This post is Part 1 in a 6-part blog series on Balance.
At the core, I believe many of the most difficult problems people struggle with have to do with a lack of balance. Struggles with balance can fall on one of two extremes. Some people struggle with “too much.” For example:
- They experience too much stress and anxiety.
- They eat too much, drink too much alcohol, or use drugs too much.
- They work too much.
- They have sex too much.
- They buy too much stuff.
- They are perfectionistic, having standards for themselves or others that are too much.
- They value the opinions of others too much.
- They are codependent and too enmeshed with their relationships.
- Their experience with religion and spirituality is too rigid.
- They have too much volatility in their emotional experience.
Other people struggle with “not enough.” For example:
- They don’t experience enough joy and happiness.
- They aren’t living a life with enough meaning and purpose.
- They don’t eat enough.
- They don’t work out or exercise enough.
- They struggle with motivation and don’t work or study enough.
- They are closed off from their sexuality.
- They don’t have enough money to meet their basic needs.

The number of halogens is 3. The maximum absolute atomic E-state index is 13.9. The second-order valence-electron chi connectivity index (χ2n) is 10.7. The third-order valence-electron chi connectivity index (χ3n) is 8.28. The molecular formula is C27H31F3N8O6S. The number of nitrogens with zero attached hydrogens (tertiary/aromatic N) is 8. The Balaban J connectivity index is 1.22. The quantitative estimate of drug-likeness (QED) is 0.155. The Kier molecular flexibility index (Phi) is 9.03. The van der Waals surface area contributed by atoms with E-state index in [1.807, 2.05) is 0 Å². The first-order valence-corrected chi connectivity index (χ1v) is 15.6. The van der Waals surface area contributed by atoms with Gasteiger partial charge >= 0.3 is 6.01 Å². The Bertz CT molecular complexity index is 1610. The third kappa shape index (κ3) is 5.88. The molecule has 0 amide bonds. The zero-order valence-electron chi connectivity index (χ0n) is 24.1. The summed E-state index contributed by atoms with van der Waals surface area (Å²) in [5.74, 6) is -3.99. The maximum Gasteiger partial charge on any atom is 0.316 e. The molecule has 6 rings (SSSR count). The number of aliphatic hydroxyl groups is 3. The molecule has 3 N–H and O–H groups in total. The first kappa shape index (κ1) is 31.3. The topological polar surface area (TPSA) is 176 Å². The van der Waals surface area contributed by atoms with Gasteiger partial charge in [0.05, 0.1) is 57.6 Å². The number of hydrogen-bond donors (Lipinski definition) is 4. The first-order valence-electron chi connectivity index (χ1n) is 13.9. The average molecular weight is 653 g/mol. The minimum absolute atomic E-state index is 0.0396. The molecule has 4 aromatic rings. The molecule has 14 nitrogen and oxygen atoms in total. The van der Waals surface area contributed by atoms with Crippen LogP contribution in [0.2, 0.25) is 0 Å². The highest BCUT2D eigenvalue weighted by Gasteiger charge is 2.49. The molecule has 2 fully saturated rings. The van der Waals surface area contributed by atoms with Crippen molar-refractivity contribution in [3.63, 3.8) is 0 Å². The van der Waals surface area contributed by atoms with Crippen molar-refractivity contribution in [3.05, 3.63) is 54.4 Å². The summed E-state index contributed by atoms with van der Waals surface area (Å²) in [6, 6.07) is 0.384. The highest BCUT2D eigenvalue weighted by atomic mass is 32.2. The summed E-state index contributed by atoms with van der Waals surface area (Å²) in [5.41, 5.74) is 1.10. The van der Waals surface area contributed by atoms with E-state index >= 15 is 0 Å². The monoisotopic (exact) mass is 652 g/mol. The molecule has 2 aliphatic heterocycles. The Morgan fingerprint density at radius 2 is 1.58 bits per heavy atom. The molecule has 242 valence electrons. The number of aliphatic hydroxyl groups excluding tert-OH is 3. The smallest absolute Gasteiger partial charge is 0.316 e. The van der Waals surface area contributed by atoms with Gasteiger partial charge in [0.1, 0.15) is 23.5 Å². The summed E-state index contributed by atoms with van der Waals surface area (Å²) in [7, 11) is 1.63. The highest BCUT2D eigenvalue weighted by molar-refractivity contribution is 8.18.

- They don’t care enough about their relationships.
- They are lonely and don’t have enough social connections or interactions.
- They feel distant or disconnected from God.
- They don’t have enough depth in their emotional experience.
Journey Toward Balance
People have a variety of struggles, but they all fall on the continuum of “too much” or “not enough.” In order to move toward health and well-being, each person must journey toward balance. However, based on where they currently find themselves, each person’s work toward balance may look different. The prescription for the person who is a workaholic is different from the person who struggles with discipline and can’t hold down a job. Both are experiencing a problem in the area of career, but their work toward balance is different.
No One-Size-Fits-All Approach
This is the main reason why many self-help programs fail to work and bring about lasting change. Because each individual is unique, and the journey toward balance looks differently for each person, the prescription for balance is necessarily unique. A “one size fits all” approach does not work. What is needed is a roadmap for people to (a) identify and diagnose the parts of their lives that are out of balance, (b) identify what a life of greater balance looks like, and (c) create a plan that takes concrete steps toward balance.
Think about one of the major problems that you are dealing with in your life right now. Does the problem have to do with “too much” or “not enough?” What would it look like to bring your life more into balance?